Legally speaking, Texas churches already have a somewhat laissez-faire relationship to guns. Whereas states like South Carolina ban guns in church in most instances, Texas allows firearms in sanctuary halls unless a church explicitly says otherwise. And a new Texas law signed in September allows houses of worship in the state to arm their congregations as a security measure.

However, while it’s certainly not unusual for churches to have security precautions or personnel, many faith leaders rebuke Paxton and Jeffress’ ideas that guns should be allowed in Sunday morning services. A 2012 PRRI poll found that 76 percent of Americans oppose allowing concealed weapons in church; This includes pastors in Texas, where many churches opted to ban guns on their premises after open-carry became the law of the land there in 2016. The Catholic Bishop of Dallas, for instance, banned guns in all his diocese’s parishes that year, following the lead of Catholic leaders who took similar steps in Georgia. Other Catholics also spoke out against open carry.

“This policy [of banning guns in church] is rooted in the belief that our churches, schools and other places of worship are intended to be sanctuaries – holy sites where people come to pray and participate in the ministry of the Church,” Dallas Bishop Kevin Farrell wrote at the time.

Religious leaders have long been one of the loudest, most consistent voices calling for legislation that would restrict gun sales and use–not increase them. In 2013, for instance, Episcopal bishops and other clergy marched on Washington, D.C. to demand federal legislation that would help end gun violence, with then-Dean of the National Cathedral Gay Hall demanding the “cross lobby” defeat the gun lobby. Meanwhile, groups such as Faiths United to Prevent Gun Violence–a religious coalition that includes more than 50 supporters and several entire denominations–have spent years calling for more expansive background checks, harsher penalties for gun trafficking, and a ban on military-style assault weapons.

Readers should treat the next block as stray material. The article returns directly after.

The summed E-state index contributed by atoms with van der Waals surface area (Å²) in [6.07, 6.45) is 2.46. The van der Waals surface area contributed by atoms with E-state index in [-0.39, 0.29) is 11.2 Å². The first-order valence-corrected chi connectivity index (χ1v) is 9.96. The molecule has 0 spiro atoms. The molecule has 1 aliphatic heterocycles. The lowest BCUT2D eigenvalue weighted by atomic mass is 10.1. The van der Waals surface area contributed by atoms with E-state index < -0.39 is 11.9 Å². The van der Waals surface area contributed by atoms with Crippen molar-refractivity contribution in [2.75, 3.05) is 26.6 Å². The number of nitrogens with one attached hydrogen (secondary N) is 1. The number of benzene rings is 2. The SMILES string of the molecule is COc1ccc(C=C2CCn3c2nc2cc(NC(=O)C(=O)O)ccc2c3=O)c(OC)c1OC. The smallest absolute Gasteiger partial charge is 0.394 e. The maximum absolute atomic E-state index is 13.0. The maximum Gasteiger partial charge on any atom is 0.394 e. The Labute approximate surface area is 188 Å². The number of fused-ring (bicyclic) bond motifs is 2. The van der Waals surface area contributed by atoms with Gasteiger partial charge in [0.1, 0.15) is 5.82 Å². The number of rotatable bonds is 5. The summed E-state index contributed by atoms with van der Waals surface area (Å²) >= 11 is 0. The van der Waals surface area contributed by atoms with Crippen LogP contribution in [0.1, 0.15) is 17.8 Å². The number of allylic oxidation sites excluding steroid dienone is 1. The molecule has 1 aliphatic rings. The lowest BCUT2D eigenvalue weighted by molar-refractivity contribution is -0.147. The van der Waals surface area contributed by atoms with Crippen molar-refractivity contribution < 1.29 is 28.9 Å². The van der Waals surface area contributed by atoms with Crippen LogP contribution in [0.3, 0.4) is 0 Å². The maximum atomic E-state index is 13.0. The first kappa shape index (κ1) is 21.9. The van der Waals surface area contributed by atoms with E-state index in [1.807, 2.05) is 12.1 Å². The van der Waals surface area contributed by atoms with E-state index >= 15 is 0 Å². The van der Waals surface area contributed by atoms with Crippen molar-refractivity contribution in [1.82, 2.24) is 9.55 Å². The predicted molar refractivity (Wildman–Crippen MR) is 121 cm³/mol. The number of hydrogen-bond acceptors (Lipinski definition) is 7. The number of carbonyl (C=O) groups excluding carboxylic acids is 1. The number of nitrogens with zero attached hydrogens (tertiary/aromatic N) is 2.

“Jesus carried a cross not a gun. He said greater love has no one that this–to lay down their life for another.”

Other critics of gun violence include Shane Claiborne, a prolific Christian speaker and writer who works with an initiative that literally melts down AR-15s–weapons similar to the one reportedly used by Sutherland shooter–and turns them into plowshares, in keeping with a biblical reference.

When asked about Paxton and Jeffress’ comments, Claiborne responded by citing various Christian scriptures decrying violence and weaponry.

“Jesus carried a cross not a gun,” Claiborne told ThinkProgress. “He said greater love has no one that this–to lay down their life for another. The early Christians said ‘for Christ we can die but we cannot kill.’ When Peter picked up a sword to protect Jesus and cut off a guys ear, Jesus scolded him and put the ear back on. The early Christians said ‘when Jesus disarmed peter he disarmed every Christian.’ Evil is real but Jesus teaches us to fight evil without becoming evil. One the cross we see what love looks like when it stares evil in the face. Love is willing to die but not to kill.”

Oddly, even those who support more guns in churches do not appear to be against the regulation of weapons (or potential weapons) in general. In his same Fox News interview, Jeffress acknowledged while he does not ban guns in his church, he does ban backpacks as a security precaution.

ThinkProgress requested comment from Jeffress regarding his position on guns in churches, but did not receive a reply by press time.